Foundation Design for the Elevated Station

by Dennis L. Berry, P.E., (M.ASCE), Pres.; BBFM Engrs., Anchorage, AK,
Forrest T. Braun, P.E., (M.ASCE), Vice Pres.; BBFM Engrs., Anchorage, AK,

Serial Information: Civil Engineering—ASCE, 2000, Vol. 70, Issue 12, Pg. 42-45,73

Document Type: Feature article

Abstract: The Amundsen-Scott South Pole Station is located at an elevation of 2,850 m on the 3,200 m thick polar plateau, a field of ice and snow that is moving toward the ocean at a rate of 10 m per year. Since the snow continuously accummlates and never melts, the elevated station must be jacked up during its lifetime to accommodate the increasing snow level around it. The foundation system used comprises a series of 710 mm high by 610 mm wide steel box girders acting as foundation-grade beams between the foundation columns from which the 910 mm diameter foundation columns are cantilevered. To keep the snow bearing pressures uniform, the footing is wider where the bearing load per meter is greater. The wider footing is made up of 90 by 140 mm timbers on edge with plywood top and bottom. As design developed, the long-term bearing pressure on the snow was determined to be 34 kPa as established by the grade beam with the least vertical loads. All of the foundation columns are outside of the building envelope to allow the addition of column extensions for jacking. At the beveled leading edge of each pod the foundation columns are outside of the first level but underneath the second level. The design was based on jacking twice, a full floor height of 3.7 m each time.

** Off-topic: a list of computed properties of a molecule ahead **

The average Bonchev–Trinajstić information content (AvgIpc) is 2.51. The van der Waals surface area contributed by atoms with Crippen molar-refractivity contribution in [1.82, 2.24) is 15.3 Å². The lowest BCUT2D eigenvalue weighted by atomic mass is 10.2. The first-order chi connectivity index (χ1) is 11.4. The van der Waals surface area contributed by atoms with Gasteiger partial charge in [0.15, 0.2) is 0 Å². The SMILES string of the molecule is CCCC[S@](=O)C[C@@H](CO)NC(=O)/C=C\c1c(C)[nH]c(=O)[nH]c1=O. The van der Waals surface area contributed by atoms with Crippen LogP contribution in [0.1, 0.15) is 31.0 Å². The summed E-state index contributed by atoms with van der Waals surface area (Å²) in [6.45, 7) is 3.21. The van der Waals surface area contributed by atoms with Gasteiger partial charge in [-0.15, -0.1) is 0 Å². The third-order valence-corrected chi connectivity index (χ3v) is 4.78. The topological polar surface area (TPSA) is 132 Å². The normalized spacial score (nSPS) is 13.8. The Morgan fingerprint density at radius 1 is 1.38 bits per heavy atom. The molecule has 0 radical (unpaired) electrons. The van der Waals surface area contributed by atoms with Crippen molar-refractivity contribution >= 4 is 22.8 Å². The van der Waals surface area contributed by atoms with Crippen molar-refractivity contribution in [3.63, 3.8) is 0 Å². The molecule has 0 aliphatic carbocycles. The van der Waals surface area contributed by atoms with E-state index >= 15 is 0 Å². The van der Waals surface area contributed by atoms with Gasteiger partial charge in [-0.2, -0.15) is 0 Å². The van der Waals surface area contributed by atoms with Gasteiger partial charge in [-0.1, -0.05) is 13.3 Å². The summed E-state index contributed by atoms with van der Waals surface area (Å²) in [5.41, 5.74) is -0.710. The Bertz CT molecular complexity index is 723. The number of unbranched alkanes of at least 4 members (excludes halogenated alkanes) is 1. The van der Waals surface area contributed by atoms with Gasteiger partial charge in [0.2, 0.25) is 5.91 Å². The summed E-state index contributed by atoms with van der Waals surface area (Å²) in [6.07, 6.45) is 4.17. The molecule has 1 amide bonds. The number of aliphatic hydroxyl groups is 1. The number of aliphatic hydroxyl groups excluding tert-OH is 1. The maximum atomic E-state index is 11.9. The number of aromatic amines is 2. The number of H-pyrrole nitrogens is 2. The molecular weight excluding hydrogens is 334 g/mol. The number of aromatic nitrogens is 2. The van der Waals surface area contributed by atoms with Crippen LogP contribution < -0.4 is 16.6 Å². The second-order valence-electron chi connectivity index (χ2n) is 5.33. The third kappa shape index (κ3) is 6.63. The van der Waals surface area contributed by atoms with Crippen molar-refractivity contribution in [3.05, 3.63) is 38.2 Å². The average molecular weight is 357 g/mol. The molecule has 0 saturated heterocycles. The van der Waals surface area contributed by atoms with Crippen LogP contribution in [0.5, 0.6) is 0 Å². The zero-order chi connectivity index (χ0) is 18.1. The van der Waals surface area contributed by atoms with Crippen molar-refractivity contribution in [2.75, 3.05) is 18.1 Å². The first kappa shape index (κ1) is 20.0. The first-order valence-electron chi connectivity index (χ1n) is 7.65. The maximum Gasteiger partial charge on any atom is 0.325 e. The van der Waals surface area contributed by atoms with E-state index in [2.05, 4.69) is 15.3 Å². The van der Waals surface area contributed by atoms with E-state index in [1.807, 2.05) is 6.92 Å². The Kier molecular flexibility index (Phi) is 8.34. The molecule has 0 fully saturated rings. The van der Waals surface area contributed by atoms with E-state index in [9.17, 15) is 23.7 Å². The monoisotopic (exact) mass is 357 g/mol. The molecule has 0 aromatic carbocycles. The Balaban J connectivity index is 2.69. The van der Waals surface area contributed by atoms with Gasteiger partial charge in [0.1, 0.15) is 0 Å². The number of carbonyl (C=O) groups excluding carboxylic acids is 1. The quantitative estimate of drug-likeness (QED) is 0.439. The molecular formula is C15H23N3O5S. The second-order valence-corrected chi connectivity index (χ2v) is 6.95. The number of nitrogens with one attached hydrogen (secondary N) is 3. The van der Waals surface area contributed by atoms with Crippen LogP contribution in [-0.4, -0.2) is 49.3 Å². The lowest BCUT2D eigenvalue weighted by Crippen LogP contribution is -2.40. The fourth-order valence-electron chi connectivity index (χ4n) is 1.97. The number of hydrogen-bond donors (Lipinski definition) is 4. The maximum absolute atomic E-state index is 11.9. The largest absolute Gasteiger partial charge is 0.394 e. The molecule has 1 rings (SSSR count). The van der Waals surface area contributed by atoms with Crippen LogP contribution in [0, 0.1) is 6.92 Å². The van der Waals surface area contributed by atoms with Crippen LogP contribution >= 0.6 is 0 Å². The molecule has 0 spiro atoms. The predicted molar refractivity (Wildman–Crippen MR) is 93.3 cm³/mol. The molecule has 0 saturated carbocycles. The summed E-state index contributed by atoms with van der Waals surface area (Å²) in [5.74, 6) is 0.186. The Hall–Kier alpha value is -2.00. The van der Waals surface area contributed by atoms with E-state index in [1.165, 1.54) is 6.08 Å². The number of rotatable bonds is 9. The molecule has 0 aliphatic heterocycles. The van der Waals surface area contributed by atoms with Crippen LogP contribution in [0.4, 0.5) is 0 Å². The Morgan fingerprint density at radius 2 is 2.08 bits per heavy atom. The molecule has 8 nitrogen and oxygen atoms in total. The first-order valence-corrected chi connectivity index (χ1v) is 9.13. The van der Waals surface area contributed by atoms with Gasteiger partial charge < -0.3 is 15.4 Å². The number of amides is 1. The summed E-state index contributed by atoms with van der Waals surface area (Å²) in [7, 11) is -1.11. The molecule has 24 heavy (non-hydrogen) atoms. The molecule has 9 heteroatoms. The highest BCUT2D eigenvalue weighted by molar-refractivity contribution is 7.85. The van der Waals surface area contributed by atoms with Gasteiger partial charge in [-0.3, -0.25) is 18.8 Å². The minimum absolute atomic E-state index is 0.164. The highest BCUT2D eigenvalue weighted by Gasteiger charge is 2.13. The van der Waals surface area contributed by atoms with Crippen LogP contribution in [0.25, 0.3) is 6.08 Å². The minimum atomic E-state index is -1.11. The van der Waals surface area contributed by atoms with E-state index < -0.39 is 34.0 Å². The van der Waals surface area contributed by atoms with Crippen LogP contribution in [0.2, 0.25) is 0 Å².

Subject Headings: Antarctic | Cold weather construction | Design | Elevated structures | Foundations |

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